Cobra taps are a literally a household name, with millions of them in homes across the country. Now South Africans can install Cobra with even greater confidence that this local product is contributing to the sustainability of our economy. This after Cobra Watertech underwent a process of implementing resource efficiency and cleaner production interventions at two of its plants. Implementation is still underway, but work done thus far will result in over R1,5 million of resource savings per year.
Established in 1951, Cobra Watertech is 100% South African owned as a wholly owned subsidiary of Dawn Distribution & Warehousing Network, with two manufacturing facilities in Gauteng – in Springs and Krugersdorp.
Both these plants are ISO 9001 certified, and Cobra prides itself on manufacturing to exacting quality and performance standards that comply with international and SABS quality-assurance standards.
In line with these objectives, Cobra Watertech underwent resource efficiency and cleaner production (RECP) assessments at both Gauteng plants in 2011. The assessments were conducted by the National Cleaner Production Centre of South Africa (NCPC-SA), which offers subsidised assessments to industry as the RECP arm of the Department of Trade and Industry (DTI).
Over the past two years, the Cobra team has implemented changes in line with the RECP assessment recommendations, as well as a number of their own initiatives.
One such project was the furnace upgrade. This project involved a redesign of the gas plant, which improved the control of the gas-to-air ratio, employed much improved burner nozzles and produced a furnace that is far better insulated than the previous design.
This design reduces rework, reduces the instantaneous gas flow rate by 21% and increases throughput by 33%, providing a combined reduction of gas usage by 41%. Once all the furnaces are revamped, the resulting energy savings will be 6,985 GJ per year, or around R1.3 million. This means the payback period to recover the cost of converting all the furnaces (a total of R3.6 million) is an estimated 3.2 years.
Another project was the improvement of the power factor of the Springs plant at maximum demand – which has resulted in a substantial reduction of the site’s electricity bill. In the first phase the power factor was reduced from 0,68 to 0,86 at a cost of R26 000. Phase 2 saw a reduction from 0,68 to 0,99 at a cost of approximately R160 000. With annual savings of R 182,697 being realised as a result, the payback period for the overall project is less than one year.
Commenting on the success of this project, Frank van Zanten Solleveld, Cobra’s special projects director, said: “As a consequence we received a certificate of recognition for Cobra’s leadership and achievements through the Implementation of Resource Efficiency Best Practices (11 March 2013) – and at the SA Premier Business Awards, hosted by DTI, we were the Proudly SA and Brand SA finalist for Manufacturer of the Year (Dr Rob Davies) on 20 March 2013.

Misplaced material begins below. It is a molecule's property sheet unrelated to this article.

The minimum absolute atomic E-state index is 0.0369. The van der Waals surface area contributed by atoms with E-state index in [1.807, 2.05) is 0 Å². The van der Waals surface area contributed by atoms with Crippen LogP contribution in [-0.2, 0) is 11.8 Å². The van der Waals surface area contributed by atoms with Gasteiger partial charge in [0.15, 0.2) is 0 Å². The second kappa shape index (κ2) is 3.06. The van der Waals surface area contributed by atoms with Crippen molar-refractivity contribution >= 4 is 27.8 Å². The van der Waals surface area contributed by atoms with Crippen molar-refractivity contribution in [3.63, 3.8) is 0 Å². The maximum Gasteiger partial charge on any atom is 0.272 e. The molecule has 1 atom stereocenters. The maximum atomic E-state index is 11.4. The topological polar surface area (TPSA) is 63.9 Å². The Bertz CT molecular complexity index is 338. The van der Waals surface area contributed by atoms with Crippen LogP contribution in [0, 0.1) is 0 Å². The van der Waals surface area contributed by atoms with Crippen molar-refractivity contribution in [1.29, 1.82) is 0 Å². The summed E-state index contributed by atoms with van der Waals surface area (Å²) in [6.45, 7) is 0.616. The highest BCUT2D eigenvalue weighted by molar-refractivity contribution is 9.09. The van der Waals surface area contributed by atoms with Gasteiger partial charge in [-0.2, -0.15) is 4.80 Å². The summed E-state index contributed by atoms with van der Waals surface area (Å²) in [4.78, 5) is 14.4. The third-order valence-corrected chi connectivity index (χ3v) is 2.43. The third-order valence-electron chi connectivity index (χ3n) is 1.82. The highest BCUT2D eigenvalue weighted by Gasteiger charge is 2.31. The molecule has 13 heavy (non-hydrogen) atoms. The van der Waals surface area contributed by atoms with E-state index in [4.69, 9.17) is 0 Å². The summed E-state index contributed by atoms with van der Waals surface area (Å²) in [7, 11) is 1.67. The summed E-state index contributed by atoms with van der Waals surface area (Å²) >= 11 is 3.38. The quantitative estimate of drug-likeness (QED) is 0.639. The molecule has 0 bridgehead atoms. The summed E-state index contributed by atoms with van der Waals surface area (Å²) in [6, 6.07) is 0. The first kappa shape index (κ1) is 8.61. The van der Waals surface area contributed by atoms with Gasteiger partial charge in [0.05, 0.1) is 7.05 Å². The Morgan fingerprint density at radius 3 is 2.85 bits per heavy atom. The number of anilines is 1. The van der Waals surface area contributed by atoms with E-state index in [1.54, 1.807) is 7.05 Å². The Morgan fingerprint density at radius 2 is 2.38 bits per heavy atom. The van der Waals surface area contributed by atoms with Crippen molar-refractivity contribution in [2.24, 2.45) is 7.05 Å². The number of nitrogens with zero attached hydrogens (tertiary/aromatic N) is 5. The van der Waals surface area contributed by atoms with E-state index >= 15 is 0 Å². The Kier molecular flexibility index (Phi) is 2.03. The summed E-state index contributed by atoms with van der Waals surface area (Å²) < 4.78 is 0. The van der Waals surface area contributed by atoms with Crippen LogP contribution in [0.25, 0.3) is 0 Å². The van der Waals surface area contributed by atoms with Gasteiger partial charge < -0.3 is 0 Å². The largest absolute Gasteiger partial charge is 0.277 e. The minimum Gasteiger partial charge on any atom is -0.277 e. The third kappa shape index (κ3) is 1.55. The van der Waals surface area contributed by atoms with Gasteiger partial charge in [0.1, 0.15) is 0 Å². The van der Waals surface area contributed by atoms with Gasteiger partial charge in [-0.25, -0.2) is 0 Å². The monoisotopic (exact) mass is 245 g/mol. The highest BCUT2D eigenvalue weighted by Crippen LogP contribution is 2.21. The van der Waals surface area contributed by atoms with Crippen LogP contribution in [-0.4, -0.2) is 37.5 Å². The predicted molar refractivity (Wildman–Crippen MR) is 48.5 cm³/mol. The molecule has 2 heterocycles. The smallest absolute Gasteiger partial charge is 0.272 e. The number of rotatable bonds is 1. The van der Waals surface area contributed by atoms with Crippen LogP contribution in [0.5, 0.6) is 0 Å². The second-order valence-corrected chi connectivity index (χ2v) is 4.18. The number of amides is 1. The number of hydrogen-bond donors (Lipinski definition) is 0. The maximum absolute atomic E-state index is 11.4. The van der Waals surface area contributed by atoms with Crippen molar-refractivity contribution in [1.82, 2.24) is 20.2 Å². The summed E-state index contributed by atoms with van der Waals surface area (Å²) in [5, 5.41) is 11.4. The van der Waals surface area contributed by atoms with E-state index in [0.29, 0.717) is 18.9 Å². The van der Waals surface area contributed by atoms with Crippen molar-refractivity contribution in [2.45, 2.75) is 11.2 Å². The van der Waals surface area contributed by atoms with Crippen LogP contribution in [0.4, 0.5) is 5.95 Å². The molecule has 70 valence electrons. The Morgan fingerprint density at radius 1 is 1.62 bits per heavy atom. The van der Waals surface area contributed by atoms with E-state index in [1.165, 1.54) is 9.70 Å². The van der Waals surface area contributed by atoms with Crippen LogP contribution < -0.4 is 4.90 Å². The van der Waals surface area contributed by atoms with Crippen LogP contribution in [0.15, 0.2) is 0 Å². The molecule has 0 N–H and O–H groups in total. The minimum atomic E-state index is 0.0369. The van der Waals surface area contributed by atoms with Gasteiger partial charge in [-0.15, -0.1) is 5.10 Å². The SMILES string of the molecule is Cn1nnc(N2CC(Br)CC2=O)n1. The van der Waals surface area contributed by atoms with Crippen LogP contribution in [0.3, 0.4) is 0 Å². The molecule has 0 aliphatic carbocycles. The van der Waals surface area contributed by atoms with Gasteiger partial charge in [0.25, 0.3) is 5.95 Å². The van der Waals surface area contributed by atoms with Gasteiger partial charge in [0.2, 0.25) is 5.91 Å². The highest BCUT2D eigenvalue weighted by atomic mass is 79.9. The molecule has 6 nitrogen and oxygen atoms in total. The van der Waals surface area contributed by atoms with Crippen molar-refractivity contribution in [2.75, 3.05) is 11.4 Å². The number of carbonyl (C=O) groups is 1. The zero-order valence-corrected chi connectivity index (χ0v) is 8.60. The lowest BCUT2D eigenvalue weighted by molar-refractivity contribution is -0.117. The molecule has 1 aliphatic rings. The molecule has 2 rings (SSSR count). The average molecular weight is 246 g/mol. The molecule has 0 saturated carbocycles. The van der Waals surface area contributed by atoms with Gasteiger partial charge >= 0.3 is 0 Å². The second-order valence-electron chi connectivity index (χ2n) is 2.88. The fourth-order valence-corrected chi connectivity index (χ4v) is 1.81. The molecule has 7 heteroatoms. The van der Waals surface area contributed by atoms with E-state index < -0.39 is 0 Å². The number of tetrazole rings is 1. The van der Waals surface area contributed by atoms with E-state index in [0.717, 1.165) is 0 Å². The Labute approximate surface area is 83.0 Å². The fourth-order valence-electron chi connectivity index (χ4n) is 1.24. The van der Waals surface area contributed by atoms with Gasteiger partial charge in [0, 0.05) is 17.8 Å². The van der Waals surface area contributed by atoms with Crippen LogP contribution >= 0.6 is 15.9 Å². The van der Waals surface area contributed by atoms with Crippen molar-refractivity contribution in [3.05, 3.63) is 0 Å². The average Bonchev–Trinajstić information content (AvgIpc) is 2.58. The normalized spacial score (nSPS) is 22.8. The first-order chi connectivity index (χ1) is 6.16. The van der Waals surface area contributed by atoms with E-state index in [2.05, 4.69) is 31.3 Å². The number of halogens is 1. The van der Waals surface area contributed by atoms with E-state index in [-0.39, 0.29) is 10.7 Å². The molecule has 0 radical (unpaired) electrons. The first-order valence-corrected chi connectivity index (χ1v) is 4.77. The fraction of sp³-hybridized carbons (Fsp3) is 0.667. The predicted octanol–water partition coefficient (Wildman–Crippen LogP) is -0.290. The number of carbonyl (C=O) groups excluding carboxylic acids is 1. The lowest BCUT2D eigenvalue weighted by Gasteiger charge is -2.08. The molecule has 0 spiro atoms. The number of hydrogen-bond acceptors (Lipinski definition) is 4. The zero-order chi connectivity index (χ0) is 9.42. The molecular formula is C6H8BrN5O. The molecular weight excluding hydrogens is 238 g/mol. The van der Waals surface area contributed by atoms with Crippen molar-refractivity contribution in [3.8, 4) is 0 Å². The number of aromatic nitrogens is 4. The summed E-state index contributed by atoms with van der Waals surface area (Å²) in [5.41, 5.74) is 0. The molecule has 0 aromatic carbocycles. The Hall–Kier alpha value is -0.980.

“The success of this project with the NCPC-SA has spurred us on to many more projects and initiatives,” he says. “Cobra had itself carbon-assessed in early 2010 and our carbon footprint was 23 671,55 tonnes of CO2. We have reduced this year on year by more than 10%.
“We have recently completed a massive overhaul of our Krugersdorp factory that now sees the plant boasting state-of-the-art technology, increasing its capacity to handle its exciting new product lines,” he says. “The plant has been increased with a new 8 000m² building, which now houses our new assembly plant and assembly lines.”
A major focus during this factory make-over was aligning the new plant with Cobra’s “green” objectives, and it now plays a major role in realising many of Cobra’s goals to reduce its carbon footprint, as energy-efficient and recycling technology has been employed wherever possible.
For example, the factory has always used a lot of water for pressure testing its products, together with an old effluent plant to treat wastewater. These systems have been upgraded to offer 100% water reclamation through closed loop systems that treat and recycle the water.
Cobra has also now established a SETA-accredited Artisan Academy at the factory in an effort to train quality artisans and plumbers to meet the ongoing need for these skills in the country.
NCPC-SA project manager overseeing the project, Azwihangwisi Takalani, says the efforts of Cobra Watertech team are an example to others in the metals sector, on which she focuses. “We were very impressed when we went back to do monitoring and evaluation earlier this year. Not only had they implemented recommended changes, but had initiated projects of their own.”
Frank, together with Craig van Wyk from VWG Consulting who did the assessment on behalf of the NCPC-SA, recently presented the findings at Clean Business Ekurhuleni. Video footage of the presentation is available at http://www.cleanbusinessinternational.com.
In conclusion, Frank says: “I can assure you that the initiative of the National Cleaner Production Centre does work, and Cobra is proud and thankful for our association with them. We are already planning another initiative with them.”
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